I knew what it was like to be hungry as a child.
Don't get me wrong, my mother worked hard to feed and cloth us.
Yet she wasn't always there to cook healthy meals.
Going to a two teacher country school, there was no shop close by, in my first few years to buy lunches.
There was no money either, to do so. We took sandwiches from home. These were made from the previous days, bread. It was kept in a bread safe, not the fridge or freezer. We mostly had home made butter and some kind of spread. The sandwich was wrapped in greaseproof paper. This kept it clean, but the outside of the bread hardened as it dried out and wasn't the most palpable to eat. Our drink was water from the outside school taps, cold in winter and warm in summer. We children ate and drank what we had with no complaint, we all, in those days, just accepted that this was the way life was. Very few children who attended our school had it much better.
How different it was for my children, and now my grandchild, and yet sometimes they throw their lunches away. Good healthy food, thrown into the dustbin with no appreciation.
Not all children have it so good. There are many today who's parents spend the household money unwisely leaving the children to suffer hunger. Some Australian children are sent to school without a breakfast and often no lunch. In my opinion, this is evil, and yet, these parents spend on drugs, alcohol, cigarettes and gambling. In other words, on their own pleasures and pursuits, instead of on nourishing food for their offspring.
Whenever I am anywhere, be it MacDonald's or the supermarket, if I see a child or an adult, who looks hungry or poor, I buy them food. How amazed they always are. High school kids flock into MacDonalds to buy themselves something after school. Often one child will hang back as they don't have the money, these are the ones I approach and say. You look just like my grandson, or granddaughter. Here take this money and buy yourself something.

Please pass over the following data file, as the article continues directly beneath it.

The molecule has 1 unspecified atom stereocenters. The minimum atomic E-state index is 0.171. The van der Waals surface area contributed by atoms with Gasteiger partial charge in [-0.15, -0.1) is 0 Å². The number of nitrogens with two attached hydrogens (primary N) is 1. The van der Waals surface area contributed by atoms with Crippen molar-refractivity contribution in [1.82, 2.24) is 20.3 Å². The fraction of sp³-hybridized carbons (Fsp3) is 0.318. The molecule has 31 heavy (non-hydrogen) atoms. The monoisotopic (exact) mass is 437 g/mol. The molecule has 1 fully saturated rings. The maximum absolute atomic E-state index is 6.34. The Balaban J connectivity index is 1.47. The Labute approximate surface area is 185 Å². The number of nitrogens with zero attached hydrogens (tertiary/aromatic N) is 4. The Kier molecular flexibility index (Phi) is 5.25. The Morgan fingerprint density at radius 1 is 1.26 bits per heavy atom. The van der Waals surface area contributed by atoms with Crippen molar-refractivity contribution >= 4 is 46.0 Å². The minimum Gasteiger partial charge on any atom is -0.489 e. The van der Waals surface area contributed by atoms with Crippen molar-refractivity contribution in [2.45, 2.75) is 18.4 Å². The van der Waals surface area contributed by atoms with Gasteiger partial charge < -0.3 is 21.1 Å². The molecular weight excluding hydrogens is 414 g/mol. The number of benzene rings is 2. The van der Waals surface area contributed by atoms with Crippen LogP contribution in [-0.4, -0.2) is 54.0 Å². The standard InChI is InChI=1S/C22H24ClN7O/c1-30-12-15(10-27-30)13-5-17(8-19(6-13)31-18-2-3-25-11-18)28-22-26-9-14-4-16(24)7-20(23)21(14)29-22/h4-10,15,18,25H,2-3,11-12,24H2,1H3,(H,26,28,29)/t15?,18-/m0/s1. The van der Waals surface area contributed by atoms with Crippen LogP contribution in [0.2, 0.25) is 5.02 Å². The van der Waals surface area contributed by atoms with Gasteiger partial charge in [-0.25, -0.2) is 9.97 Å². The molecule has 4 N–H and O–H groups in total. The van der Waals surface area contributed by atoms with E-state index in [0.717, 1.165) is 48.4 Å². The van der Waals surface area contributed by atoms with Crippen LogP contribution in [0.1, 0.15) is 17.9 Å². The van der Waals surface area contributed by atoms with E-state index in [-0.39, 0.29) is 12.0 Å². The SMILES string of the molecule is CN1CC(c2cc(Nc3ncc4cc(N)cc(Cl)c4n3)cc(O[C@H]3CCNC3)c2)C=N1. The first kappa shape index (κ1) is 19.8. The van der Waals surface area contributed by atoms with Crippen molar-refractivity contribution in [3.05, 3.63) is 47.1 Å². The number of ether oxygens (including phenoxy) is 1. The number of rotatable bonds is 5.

One child of a family of three children that I treated to chips and chocolate in a supermarket one day looked at me in adoration. "You must be a very kind lady," she said.
I was so taken aback that I failed to tell her, that Jesus loved her. I couldn't speak for the lump in my throat.
But then perhaps I wasn't meant to say a thing? God works in mysterious ways.
I am not writing this to build myself up, but to demonstrate how aware we need to be, of the less fortunate.
We can't take anything with us when we depart this world. Sharing is the best policy.
"For I was hungry and you gave me nothing to eat, I was thirsty and you gave me nothing to drink,
I was a stranger and you did not invite me in, I needed clothes and you did not clothe me,
I was sick and in prison and you did not look after me.
They also will answer, ‘Lord, when did we see you hungry or thirsty or a stranger or needing clothes or sick or in prison, and did not help you?’“He will reply, ‘Truly I tell you, whatever you did not do for one of the least of these, you did not do for me.’ Matthew 25:42-45